At 11:35 p.m., Virginia State Police confirmed that "non-lethal tactics such as O.C. 'pepper' spray and powder" were used to disperse the crowd, which had become violent, according to Corinne Geller, state police spokeswoman.

State police aided Prince William police in controlling the crowd and "within a short period of time, the protesters turned violent and began throwing rocks and bottles at passing vehicles and then at law enforcement," Geller said.

One state police officer was struck in the head with a brick but suffered "only a minor injury as his helmet took the brunt of the impact," Geller said in an email.

A second officer suffered "a minor injury" when he was struck in the leg with a rock, Geller's email said.

Protesters were given "repeated commands" to disperse but refused, Geller said.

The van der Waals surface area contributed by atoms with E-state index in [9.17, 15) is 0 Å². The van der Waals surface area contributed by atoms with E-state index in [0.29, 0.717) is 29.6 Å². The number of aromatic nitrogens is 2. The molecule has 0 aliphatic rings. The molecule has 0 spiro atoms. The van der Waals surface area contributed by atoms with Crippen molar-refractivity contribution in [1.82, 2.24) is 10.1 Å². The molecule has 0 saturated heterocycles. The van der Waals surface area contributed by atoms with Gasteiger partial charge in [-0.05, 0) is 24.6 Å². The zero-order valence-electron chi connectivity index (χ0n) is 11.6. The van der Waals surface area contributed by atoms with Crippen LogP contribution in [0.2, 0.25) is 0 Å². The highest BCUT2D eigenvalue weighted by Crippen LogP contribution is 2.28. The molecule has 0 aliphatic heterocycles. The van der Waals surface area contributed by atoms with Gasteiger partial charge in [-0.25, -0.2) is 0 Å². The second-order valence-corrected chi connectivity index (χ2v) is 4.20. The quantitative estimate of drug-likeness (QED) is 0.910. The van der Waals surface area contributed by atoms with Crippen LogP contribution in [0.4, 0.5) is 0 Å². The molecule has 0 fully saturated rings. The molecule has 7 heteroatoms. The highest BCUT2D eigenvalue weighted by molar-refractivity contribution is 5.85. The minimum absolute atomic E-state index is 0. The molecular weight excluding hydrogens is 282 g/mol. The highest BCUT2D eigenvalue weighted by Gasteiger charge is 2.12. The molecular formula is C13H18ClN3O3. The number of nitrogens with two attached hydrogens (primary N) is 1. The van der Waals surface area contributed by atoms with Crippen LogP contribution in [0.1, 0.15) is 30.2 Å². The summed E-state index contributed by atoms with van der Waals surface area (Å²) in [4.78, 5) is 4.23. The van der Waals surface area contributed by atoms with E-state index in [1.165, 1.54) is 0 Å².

Del. Danica Roem, who watched the events involving Carter unfold on Facebook Live, expressed dismay at the video, saying she was "at a loss for words" after seeing her fellow delegate apparently sprayed by police officers.

"I just watched my colleague get pepper sprayed and it's beyond stunning," Roem said.

Roem, D-13th, said she watched as Carter asked police questions several questions and then followed officers when they did not respond. But she said the officers' reaction seemed out of proportion to Carter's actions and questions.

"There is a difference between someone shouting and someone spraying something in their eyes that literally knocks them to the ground," Roem said.

Roem said she was glad to see people in Manassas standing up to protest and express their First Amendment rights in the wake of George Floyd's death at the hands of Minneapolis police. But said she was disheartened to see the aggressive police response.